A shiny metal history lesson
By Rusty Tagliareni
When you think of history, the old West, Manhattan before electricity, or what your hometown may have looked like ‘back when,’ there is one thing that runs constant through every scene: the railway. We as a nation were crafted by the rails, and through them flowed the lifeblood that allowed us to stretch from coast to coast, to found new cities and shape world history.
Plus, “the kids love them,” said Larry Gross, president of the United Railroad Historical Society of New Jersey, gesturing to the restored railcars and engines surrounding us. “They can run up to them and touch them... They understand the history that way.” He’s right, I thought, my own hand laying on the steel siding of the engine looming over me. Maybe it’s simply human instinct to reach out and touch something you wish to learn more about. Feeling the coolness of metal on my skin made the history of these cars much more real, gave it a presence.
The Railroad Society formed in 1987. “NJ Transit wanted a place for any and all historic cars to be housed, rather than reaching out to all these different groups,” said Gross. “One hub, one voice.” The group leases its large property in Boonton, NJ from the NJ Transit. The rails here access the active line so that their cars and engines can easily be moved to and from their hub. And a hub it is, not just for trail cars but also for the 13 different groups that call these grounds their headquarters (hence the word “united” in their title).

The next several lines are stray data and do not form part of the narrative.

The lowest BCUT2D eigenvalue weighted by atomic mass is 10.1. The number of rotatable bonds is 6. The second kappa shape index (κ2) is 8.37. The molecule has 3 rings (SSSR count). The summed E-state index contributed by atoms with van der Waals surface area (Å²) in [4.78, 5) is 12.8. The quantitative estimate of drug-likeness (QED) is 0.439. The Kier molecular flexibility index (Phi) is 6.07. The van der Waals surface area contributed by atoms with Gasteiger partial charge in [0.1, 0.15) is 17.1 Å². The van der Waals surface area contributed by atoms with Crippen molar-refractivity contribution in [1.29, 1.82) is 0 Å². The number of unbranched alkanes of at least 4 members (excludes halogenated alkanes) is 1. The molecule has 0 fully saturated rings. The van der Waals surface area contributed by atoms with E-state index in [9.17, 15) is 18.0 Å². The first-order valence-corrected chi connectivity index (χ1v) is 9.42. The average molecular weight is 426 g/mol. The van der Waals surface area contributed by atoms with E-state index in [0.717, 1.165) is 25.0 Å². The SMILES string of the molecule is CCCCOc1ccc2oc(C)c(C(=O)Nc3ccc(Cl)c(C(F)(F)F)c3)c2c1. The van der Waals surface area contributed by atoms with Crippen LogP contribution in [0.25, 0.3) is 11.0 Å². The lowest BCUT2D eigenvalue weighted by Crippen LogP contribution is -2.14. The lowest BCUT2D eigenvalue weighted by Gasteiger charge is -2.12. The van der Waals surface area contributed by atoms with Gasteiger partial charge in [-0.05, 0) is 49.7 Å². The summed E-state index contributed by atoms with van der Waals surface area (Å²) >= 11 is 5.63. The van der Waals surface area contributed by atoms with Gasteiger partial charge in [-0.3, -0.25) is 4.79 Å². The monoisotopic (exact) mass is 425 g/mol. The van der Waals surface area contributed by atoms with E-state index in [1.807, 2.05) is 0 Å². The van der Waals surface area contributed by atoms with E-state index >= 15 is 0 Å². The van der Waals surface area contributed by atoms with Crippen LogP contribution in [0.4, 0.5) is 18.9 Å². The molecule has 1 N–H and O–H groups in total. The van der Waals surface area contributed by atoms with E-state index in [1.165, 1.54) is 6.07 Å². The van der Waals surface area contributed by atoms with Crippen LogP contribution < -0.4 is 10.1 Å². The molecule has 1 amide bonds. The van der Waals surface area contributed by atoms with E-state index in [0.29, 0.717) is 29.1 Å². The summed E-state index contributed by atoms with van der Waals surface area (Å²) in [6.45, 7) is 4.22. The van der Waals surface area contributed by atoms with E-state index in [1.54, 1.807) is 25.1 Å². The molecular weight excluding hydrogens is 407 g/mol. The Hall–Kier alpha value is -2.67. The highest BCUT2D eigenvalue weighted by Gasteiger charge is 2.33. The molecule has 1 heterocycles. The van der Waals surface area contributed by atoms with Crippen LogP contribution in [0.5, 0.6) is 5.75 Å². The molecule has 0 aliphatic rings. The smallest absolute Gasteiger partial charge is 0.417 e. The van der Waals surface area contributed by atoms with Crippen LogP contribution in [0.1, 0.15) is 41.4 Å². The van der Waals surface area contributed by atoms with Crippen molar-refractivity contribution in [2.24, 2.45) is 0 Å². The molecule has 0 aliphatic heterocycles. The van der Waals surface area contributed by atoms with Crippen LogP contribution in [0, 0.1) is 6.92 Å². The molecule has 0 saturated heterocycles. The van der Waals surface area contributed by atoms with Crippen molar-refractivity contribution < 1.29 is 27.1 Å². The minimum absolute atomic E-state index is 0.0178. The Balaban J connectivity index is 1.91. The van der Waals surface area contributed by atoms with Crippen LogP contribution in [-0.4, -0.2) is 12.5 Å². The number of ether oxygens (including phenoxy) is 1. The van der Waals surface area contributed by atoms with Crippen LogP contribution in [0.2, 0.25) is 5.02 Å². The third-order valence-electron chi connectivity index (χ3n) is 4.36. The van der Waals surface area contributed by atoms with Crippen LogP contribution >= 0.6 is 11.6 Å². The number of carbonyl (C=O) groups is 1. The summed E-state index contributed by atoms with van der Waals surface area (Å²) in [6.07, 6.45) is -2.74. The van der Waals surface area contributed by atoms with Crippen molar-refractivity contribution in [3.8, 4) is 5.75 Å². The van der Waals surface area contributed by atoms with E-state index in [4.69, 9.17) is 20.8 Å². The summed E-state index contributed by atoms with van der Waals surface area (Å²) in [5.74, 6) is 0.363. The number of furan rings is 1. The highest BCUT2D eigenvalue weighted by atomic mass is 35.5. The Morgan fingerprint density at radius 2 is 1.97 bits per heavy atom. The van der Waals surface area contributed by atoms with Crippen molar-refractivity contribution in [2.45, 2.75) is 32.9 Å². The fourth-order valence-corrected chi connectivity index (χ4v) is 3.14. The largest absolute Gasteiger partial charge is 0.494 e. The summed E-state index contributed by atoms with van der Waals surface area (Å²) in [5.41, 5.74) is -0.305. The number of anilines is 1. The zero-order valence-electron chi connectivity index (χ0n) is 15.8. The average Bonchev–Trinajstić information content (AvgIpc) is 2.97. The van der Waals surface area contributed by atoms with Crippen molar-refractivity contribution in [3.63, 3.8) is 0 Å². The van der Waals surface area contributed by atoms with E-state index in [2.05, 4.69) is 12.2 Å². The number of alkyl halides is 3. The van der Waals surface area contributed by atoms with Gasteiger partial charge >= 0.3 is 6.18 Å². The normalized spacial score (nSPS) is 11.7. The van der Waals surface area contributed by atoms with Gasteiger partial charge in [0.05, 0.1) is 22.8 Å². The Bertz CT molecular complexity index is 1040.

Gross walked me through a car that had just returned from an out-of-state tour. “This one will be used for Toys for Tots soon, a program that distributes toys to kids whose parents can’t afford Christmas gifts. “We have a freight car too which gets filled with toys.”
Further down the line in the yard we came upon what would be considered their flagship car, the Hickory Creek. The top-to-bottom restoration job is almost unimaginable seeing it in its currents state. “After this car left service, Ringling Brothers bought it up,” said Gross. “When Ringling Brothers was done with it the car was totally butchered.” An old saying comes to mind, “elbow grease is the best polish.” You can tell from your first step inside that the people responsible are proud of the work before you, of this car returning from ruin, and of what it’s come to represent.
The same could be said for the whole yard really: a field of historic railway cars and engines, some badly rusted and worn, all having outlived their intended use. Here they are not seen as obsolete. This is where they will be returned to life, so that they may share their stories with future generations.